One ex-Jihadi is not enough. From How a British Jihadi Saw the Light:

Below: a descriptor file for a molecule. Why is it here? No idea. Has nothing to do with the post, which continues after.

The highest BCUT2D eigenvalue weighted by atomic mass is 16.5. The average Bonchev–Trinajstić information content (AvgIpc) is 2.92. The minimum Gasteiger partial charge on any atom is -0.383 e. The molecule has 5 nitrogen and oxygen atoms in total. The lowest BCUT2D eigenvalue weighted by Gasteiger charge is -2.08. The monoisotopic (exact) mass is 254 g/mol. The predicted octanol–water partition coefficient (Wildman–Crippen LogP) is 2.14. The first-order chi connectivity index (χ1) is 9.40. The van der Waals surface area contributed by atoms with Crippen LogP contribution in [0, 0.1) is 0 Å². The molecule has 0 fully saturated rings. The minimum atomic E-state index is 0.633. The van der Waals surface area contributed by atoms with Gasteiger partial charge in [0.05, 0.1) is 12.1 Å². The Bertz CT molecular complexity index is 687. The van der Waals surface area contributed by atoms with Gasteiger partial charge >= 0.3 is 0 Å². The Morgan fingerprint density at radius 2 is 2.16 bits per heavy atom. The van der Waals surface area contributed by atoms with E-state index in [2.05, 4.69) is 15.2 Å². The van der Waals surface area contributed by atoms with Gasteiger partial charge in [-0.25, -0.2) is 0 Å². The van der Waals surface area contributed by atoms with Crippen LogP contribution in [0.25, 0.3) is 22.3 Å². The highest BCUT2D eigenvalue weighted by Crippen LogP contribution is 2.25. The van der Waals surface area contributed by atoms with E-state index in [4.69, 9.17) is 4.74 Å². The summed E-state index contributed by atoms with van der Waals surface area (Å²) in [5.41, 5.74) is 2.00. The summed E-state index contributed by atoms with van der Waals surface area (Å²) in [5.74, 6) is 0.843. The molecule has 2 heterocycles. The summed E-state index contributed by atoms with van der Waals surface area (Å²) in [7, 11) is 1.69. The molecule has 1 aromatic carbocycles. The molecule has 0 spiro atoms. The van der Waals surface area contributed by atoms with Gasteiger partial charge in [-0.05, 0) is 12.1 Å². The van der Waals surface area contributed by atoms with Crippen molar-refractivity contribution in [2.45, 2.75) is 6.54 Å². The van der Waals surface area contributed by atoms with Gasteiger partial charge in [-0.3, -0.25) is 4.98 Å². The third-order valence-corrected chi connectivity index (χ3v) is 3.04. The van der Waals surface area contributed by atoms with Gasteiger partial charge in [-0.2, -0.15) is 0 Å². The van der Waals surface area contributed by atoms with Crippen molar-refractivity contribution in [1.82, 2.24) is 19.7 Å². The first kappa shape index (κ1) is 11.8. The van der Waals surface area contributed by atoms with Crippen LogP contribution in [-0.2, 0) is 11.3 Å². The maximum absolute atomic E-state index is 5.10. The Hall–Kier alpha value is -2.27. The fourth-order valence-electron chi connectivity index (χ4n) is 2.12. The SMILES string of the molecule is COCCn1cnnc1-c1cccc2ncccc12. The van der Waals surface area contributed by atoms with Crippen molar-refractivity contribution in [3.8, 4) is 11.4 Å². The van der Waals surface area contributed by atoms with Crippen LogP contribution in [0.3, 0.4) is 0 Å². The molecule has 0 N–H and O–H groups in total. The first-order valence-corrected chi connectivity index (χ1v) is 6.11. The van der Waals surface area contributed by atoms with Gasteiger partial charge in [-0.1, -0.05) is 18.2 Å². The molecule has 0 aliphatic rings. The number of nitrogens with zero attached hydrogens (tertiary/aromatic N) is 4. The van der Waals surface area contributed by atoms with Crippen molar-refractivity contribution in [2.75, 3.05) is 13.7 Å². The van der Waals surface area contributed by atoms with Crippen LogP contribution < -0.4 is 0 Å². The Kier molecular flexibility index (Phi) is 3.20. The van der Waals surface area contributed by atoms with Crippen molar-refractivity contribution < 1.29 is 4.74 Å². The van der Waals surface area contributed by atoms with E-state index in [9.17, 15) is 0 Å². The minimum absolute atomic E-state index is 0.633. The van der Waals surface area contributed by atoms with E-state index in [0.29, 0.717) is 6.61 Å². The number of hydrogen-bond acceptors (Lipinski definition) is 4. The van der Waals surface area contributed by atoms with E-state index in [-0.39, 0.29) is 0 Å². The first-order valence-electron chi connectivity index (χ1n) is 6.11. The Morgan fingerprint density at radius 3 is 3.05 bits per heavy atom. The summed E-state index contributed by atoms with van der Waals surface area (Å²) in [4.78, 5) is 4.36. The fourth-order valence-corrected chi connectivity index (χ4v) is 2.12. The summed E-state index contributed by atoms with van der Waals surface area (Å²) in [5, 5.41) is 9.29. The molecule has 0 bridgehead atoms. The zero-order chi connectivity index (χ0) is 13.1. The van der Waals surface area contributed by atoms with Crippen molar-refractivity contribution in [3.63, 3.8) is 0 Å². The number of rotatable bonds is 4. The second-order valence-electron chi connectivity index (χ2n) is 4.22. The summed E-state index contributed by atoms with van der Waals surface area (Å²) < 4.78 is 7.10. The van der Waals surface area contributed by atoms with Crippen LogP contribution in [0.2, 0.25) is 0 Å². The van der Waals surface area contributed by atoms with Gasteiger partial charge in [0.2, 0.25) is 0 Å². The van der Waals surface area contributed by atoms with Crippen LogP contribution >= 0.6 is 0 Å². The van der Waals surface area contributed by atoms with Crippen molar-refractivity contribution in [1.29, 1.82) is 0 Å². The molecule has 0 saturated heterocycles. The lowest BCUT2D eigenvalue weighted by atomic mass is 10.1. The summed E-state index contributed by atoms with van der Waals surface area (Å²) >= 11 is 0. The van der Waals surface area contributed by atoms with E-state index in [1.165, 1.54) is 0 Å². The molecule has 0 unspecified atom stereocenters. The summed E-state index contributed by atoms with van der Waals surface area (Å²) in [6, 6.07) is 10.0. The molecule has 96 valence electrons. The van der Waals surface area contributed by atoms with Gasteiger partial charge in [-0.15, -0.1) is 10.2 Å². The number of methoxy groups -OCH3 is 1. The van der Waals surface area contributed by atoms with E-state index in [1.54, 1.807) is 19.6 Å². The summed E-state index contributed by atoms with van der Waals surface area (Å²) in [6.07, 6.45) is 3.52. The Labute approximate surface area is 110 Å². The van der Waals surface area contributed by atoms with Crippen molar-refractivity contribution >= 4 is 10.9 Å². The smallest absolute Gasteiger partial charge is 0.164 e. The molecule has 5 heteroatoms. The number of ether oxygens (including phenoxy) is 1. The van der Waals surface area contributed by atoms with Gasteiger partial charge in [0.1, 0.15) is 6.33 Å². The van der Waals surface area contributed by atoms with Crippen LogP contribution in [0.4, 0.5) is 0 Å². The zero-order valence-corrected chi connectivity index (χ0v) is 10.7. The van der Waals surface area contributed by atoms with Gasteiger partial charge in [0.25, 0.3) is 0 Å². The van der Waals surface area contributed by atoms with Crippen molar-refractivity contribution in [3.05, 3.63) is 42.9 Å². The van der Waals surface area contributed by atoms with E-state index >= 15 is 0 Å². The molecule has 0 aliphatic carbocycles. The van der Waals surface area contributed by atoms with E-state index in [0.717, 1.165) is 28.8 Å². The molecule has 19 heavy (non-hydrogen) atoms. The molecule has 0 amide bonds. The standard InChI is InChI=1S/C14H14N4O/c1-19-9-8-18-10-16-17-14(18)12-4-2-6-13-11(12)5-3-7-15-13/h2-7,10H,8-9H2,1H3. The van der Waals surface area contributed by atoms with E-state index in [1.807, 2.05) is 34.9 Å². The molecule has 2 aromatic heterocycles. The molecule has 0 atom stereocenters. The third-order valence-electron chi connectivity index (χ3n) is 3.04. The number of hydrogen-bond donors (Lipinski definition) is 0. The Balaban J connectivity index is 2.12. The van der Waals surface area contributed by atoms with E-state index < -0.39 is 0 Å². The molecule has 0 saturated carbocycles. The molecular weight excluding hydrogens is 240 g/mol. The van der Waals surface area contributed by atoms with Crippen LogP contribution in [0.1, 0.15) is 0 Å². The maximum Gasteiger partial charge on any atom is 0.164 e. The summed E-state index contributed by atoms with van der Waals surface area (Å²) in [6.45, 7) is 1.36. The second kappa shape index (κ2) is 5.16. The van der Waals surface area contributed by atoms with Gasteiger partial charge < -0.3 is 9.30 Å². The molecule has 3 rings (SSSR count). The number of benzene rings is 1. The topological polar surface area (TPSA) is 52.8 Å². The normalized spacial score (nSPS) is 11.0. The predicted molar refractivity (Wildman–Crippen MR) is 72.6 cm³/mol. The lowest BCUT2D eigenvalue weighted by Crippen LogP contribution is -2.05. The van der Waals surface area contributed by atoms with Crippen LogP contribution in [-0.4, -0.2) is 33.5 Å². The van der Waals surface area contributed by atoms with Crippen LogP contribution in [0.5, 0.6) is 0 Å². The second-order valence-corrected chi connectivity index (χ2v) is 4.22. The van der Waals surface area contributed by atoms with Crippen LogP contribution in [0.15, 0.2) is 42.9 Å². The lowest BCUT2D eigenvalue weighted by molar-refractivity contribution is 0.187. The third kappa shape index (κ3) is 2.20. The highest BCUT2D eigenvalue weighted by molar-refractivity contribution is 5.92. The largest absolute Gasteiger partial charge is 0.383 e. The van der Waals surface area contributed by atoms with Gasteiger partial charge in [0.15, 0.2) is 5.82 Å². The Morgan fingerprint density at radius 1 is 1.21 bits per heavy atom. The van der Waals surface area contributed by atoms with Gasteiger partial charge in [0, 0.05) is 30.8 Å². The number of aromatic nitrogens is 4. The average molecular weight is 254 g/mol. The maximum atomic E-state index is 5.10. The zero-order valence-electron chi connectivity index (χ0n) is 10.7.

I had never expected to see such poverty in Saudi Arabia. Many African immigrants in Jeddah live in Karantina, a slum full of poverty, prostitution, and disease. Visiting Karantina, it dawned on me that many Muslims enjoyed a better lifestyle in non-Muslim Britain than they did in Muslim Saudi Arabia. All my talk of ummah seemed so juvenile now. It was only in the comfort of Britain that Islamists could come out with such radical utopian slogans as one government, one ever-expanding country, for one Muslim nation. The racist reality of the Arab psyche would never accept black and white people as equal. Racism was an integral part of Saudi society. Even dark-skinned Arabs were considered inferior to their lighter-skinned cousins. Two weeks after the terrorist attacks in London, a student in my class in Saudi Arabia said, “Teacher, I want to go London next month. I want bomb, big bomb in London, again. I want make jihad!” Another student shouted: “Me too! Me too!” Other students applauded. In protest I walked out of the classroom. My time in Saudi Arabia bolstered my conviction that an austere form of Islam (Wahhabism) married to a politicized Islam (Islamism) is wreaking havoc in the world. This anger-ridden ideology, an ideology I once advocated, is not only a threat to Islam and Muslims, but to the entire civilized world.